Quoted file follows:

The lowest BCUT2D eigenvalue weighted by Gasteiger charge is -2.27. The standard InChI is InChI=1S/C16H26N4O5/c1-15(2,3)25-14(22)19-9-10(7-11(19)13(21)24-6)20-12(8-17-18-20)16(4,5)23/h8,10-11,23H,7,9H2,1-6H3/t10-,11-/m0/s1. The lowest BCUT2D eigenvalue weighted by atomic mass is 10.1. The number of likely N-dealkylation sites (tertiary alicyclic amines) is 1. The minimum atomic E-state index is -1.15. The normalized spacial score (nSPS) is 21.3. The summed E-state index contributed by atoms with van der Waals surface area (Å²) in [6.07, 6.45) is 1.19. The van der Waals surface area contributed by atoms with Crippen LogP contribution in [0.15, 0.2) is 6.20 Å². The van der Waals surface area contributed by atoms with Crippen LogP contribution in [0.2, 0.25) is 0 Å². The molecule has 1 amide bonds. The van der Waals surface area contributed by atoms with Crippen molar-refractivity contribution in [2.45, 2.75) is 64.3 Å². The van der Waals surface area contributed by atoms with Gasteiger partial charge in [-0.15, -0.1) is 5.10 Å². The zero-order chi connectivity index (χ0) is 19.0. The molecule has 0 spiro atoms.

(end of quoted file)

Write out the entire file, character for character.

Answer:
The lowest BCUT2D eigenvalue weighted by Gasteiger charge is -2.27. The standard InChI is InChI=1S/C16H26N4O5/c1-15(2,3)25-14(22)19-9-10(7-11(19)13(21)24-6)20-12(8-17-18-20)16(4,5)23/h8,10-11,23H,7,9H2,1-6H3/t10-,11-/m0/s1. The lowest BCUT2D eigenvalue weighted by atomic mass is 10.1. The number of likely N-dealkylation sites (tertiary alicyclic amines) is 1. The minimum atomic E-state index is -1.15. The normalized spacial score (nSPS) is 21.3. The summed E-state index contributed by atoms with van der Waals surface area (Å²) in [6.07, 6.45) is 1.19. The van der Waals surface area contributed by atoms with Crippen LogP contribution in [0.15, 0.2) is 6.20 Å². The van der Waals surface area contributed by atoms with Crippen LogP contribution in [0.2, 0.25) is 0 Å². The molecule has 1 amide bonds. The van der Waals surface area contributed by atoms with Crippen molar-refractivity contribution in [2.45, 2.75) is 64.3 Å². The van der Waals surface area contributed by atoms with Gasteiger partial charge in [-0.15, -0.1) is 5.10 Å². The zero-order chi connectivity index (χ0) is 19.0. The molecule has 0 spiro atoms.